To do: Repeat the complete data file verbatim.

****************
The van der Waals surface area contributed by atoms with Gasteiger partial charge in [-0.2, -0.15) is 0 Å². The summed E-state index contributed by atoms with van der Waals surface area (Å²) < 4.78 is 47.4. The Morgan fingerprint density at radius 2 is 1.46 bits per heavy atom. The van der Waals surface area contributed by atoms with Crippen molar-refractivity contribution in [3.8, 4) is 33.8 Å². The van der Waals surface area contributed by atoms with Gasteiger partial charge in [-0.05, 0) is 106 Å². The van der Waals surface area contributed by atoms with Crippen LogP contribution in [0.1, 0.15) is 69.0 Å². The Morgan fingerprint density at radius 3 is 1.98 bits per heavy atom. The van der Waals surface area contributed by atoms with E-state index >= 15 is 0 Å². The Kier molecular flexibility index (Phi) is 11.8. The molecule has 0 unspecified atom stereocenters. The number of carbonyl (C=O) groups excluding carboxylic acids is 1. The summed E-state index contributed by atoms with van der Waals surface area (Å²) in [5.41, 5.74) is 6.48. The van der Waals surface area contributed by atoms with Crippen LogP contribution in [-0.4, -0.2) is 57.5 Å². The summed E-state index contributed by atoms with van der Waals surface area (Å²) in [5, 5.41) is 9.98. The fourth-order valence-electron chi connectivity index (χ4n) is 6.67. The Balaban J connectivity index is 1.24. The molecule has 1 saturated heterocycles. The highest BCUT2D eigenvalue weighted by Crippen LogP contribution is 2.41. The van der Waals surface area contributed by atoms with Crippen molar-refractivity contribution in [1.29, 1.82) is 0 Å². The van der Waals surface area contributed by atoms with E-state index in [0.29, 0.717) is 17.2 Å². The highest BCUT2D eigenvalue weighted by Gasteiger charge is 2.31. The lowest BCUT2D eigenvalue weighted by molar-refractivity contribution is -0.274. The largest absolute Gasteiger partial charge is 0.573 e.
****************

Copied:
The van der Waals surface area contributed by atoms with Gasteiger partial charge in [-0.2, -0.15) is 0 Å². The summed E-state index contributed by atoms with van der Waals surface area (Å²) < 4.78 is 47.4. The Morgan fingerprint density at radius 2 is 1.46 bits per heavy atom. The van der Waals surface area contributed by atoms with Crippen molar-refractivity contribution in [3.8, 4) is 33.8 Å². The van der Waals surface area contributed by atoms with Gasteiger partial charge in [-0.05, 0) is 106 Å². The van der Waals surface area contributed by atoms with Crippen LogP contribution in [0.1, 0.15) is 69.0 Å². The Morgan fingerprint density at radius 3 is 1.98 bits per heavy atom. The van der Waals surface area contributed by atoms with E-state index >= 15 is 0 Å². The Kier molecular flexibility index (Phi) is 11.8. The molecule has 0 unspecified atom stereocenters. The number of carbonyl (C=O) groups excluding carboxylic acids is 1. The summed E-state index contributed by atoms with van der Waals surface area (Å²) in [5.41, 5.74) is 6.48. The van der Waals surface area contributed by atoms with Crippen LogP contribution in [-0.4, -0.2) is 57.5 Å². The summed E-state index contributed by atoms with van der Waals surface area (Å²) in [5, 5.41) is 9.98. The fourth-order valence-electron chi connectivity index (χ4n) is 6.67. The Balaban J connectivity index is 1.24. The molecule has 1 saturated heterocycles. The highest BCUT2D eigenvalue weighted by Crippen LogP contribution is 2.41. The van der Waals surface area contributed by atoms with Crippen molar-refractivity contribution in [1.29, 1.82) is 0 Å². The van der Waals surface area contributed by atoms with E-state index in [0.29, 0.717) is 17.2 Å². The highest BCUT2D eigenvalue weighted by Gasteiger charge is 2.31. The lowest BCUT2D eigenvalue weighted by molar-refractivity contribution is -0.274. The largest absolute Gasteiger partial charge is 0.573 e.